The Bitly Browser Extension served ~276k weekly active users in Chrome and ~14k in Firefox. Our users ran the gamut from Big Tech™️ social media marketers to long-time users that love collecting/sharing links to friends, and the extension was an active part of their daily workflows.
Under the hood though, there were a few...quirks, you could say. :)
First, the browser extension was completely coupled to the bitly.com web app at the component layer(!), meaning that the exact same components were used in both contexts. This was maintained by a vast sprinkling of conditionals and switch statements across the frontend to separate contexts.
Additionally, the entire API layer was also coupled to the web app, controlled by a conditional to separate the contexts' different needs for authenticating requests.
Finally, the extension was glued together by a series of custom shell scripts created for developing, QA'ing, and creating build packages to submit each corresponding extension store.
You probably know what all of the above means: as our feature teams shipped work on the web app, the browser extension was continuously broken. Likewise, when customer support tickets came in, it became difficult to even start-up the extension, much less work on it (ex: "to solve one bug, you must first solve ten").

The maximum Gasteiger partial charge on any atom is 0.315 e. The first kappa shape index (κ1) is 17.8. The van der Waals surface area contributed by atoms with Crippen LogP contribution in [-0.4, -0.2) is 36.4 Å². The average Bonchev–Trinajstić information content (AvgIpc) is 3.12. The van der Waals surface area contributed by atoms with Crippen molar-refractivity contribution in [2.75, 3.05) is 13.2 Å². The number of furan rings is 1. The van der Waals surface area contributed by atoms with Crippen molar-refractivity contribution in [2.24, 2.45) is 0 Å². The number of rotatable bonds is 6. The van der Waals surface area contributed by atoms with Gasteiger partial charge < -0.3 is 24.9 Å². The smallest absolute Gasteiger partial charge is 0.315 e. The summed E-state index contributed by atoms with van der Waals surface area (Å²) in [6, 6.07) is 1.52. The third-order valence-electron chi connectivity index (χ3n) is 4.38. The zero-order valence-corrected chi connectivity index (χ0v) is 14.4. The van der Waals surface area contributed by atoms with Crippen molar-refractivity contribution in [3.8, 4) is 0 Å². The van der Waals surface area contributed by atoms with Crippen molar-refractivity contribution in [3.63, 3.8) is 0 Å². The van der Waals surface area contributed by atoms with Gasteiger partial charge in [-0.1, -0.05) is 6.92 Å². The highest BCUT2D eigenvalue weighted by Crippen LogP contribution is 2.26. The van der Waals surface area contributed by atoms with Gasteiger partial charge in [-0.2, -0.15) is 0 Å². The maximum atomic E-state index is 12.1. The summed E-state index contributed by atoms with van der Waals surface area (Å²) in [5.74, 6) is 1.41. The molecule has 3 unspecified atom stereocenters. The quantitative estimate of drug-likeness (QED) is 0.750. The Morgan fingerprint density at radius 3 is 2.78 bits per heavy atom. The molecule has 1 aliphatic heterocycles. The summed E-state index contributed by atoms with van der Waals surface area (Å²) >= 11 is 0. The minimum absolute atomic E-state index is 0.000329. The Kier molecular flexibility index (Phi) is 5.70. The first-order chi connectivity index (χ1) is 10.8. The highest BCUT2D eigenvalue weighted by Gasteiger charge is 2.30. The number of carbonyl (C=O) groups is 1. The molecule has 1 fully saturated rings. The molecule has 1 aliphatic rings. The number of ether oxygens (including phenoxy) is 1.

This poor developer experience led to further de-prioritization of the extension, which led to further decay of this product and its potential as a first-class player in our offering.
Now these were all known issues, but in a software co. with thousands of paying users, we had bigger fish to fry, so we left it as-is for other priorities...until it became one. 😱
In early February 2021, we received an email from Firefox: the extension was to be removed from their store. Our previously approved package, for some reason, had skipped Mozilla's manual review guidelines.